Throughout my career, I've had the privilege of working for and alongside young people who wanted to support not only their own mental health and wellbeing, but also that of their peers. These roles and experiences have allowed me to not only witness their journeys and commitment to each other but to also learn what it means to be a confidante and trusted advisor through difficult times. I'm excited to bring this experience into my work as Discord's Mental Health Policy Manager.

In my new role at Discord, I’ve just begun the important work of applying this learned experience to address the mental health crisis that young people in our world are facing. While the mention of a crisis can cause alarm, I’m hopeful that I can leverage my expertise–and Discord as a platform –to help demystify crises and existing stigmas around mental health and bridge the gap between young people facing challenges and trusted organizations and adults able to provide necessary support. Discord has already begun its work to bridge this gap, having conducted two proprietary studies into the mental health challenges young adults are facing in the US and Europe

As we come together to observe World Mental Health Day, the significance of this work can’t be understated. I believe Discord and companies like it have the potential to be a force for good in young people’s lives as they navigate the ups and inevitable downs of growing up in the 21st century. Core to our work at Discord is our partnership with Crisis Text Line, a nonprofit that provides free, 24/7, confidential text-based mental health support and crisis intervention in English and Spanish. While our partnership with Crisis Text Line is only available to users in the US, Discord is working to expand our resources to include similar services globally. Below, I’ve answered a few common questions that our younger users might have about Crisis Text Line, and when to reach out:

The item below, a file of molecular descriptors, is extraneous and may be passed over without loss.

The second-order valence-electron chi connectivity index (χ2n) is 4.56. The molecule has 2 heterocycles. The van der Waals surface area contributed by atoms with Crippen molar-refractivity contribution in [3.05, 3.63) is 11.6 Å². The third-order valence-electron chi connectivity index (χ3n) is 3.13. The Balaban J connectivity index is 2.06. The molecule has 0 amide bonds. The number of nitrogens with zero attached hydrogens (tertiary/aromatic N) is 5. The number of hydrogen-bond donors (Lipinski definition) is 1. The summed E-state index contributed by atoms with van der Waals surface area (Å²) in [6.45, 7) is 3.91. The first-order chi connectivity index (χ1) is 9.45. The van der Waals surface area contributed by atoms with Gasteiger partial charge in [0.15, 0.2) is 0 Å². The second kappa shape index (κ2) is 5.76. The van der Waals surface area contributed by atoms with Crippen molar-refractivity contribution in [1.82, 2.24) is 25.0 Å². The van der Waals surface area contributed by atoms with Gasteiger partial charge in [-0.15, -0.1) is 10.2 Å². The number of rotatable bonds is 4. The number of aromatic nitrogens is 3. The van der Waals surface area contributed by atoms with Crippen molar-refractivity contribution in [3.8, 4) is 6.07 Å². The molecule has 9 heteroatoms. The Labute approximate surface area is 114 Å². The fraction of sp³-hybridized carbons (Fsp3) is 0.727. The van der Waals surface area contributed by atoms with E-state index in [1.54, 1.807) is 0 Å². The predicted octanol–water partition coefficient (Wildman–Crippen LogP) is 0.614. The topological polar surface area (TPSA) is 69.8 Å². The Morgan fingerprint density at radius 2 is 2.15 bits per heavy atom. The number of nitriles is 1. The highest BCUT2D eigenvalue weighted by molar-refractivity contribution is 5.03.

What’s a crisis? When should I reach out? 

We know the word “crisis” can cause some alarm–but to us, a crisis is not limited to life-threatening situations. It can be any difficulty you or someone you care about is going through at the moment, whether that’s challenges at school, in relationships, or due to anxiety or stress. Our goal through this partnership is to provide support in any aspect of your life that’s causing you stress or discomfort. 

When I text DISCORD to 741741, will I be connected with a real person? 

Yes! One of the most important aspects of our partnership with Crisis Text Line is the opportunity for users to connect with a live trained Crisis Counselor. Crisis Text Line’s volunteers  have  gone through a rigorous 30-hour training program and are closely supervised by mental health professionals. This means that when you reach out, you’re talking to a real human who is equipped and ready to support you. 

What does the Crisis Text Line process like? 

After texting DISCORD to 741741, you'll receive an automated message from Crisis Text Line with a link to the terms of services as well as instructions on how to connect with an English or Spanish-speaking counselor. You'll be prompted with the question "What's your crisis?" Once you respond with what brought you to reach out, the system will connect you to the next available counselor.

Once connected, the Crisis Counselor will ask you some questions to understand how you're feeling and get into whatever you'd like to talk about. For instance, they'll ask some questions such as:

  • I want to check in to see how you’re feeling. Are you feeling suicidal? 
  • Do you have access to the means you would use to kill yourself?
  • When are you thinking about ending your life?

Do I have to reach out about myself, or can I reach out about a friend?